Or, and this comes back to the title of this article, you can find out that the team don’t agree on what the goals of the change are.  You won’t find that documented in quite that way in most handovers – and a lack of transparency in the culture (we don’t want to hear bad news) is often at the root of that. With any kind of waterfall project, a vague, badly understood scope, is a sign of Bad Things.  It’ll surprise some people to hear that it’s as bad in Agile too, but exhibits itself in a different way.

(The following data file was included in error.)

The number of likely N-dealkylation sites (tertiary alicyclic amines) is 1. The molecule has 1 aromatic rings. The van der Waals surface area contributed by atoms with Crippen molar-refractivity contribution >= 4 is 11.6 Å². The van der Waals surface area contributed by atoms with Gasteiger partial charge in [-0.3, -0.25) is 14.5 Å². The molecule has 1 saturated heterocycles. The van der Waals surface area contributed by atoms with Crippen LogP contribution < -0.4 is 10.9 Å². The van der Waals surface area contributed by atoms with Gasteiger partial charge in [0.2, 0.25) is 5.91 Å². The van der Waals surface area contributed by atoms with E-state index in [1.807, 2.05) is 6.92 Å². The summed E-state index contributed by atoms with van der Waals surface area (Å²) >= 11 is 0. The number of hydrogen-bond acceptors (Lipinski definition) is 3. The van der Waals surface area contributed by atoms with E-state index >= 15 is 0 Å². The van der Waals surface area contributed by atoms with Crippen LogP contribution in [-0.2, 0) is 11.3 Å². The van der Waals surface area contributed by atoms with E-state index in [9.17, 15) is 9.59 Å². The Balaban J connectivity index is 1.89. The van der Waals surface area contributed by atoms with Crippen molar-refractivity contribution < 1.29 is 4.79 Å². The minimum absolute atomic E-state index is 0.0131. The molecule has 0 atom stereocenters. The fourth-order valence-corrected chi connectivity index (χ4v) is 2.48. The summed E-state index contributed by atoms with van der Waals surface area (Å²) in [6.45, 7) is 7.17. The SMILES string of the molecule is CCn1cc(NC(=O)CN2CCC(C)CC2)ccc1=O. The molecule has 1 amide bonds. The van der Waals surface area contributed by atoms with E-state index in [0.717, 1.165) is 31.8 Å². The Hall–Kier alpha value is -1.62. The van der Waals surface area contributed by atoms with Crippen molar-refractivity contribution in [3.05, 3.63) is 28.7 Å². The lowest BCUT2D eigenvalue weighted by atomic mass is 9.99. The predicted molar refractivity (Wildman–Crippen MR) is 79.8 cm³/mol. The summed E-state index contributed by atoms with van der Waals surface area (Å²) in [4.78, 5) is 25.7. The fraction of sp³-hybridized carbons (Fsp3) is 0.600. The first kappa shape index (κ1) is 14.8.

In all organisations – if you know differently, please do let me know! – there’s a limit to the resources available to bring about any particular change.  In waterfall style projects that’s often set up front, before you really know the detail of what you’re going to deliver, and at an early stage you try to estimate how badly wrong you’re going to get it, and call it contingency.  In pragmatic Agile, it’s often the case that you get given enough money for a set number of sprints, and a relatively fixed business goal, and you do your best to achieve it.  (In platonic Agile, where the world is organised entirely around Agile, you don’t have to do this because you start earning real business value along the way and people are happy to fund you forever or what passes for it).  Sometimes the budget cut off expresses itself in a different way – a restriction on the number or size of teams, periodic reviews of value achieved – but in principle there’s a limit to the blank cheque, and you need to deliver within that limit.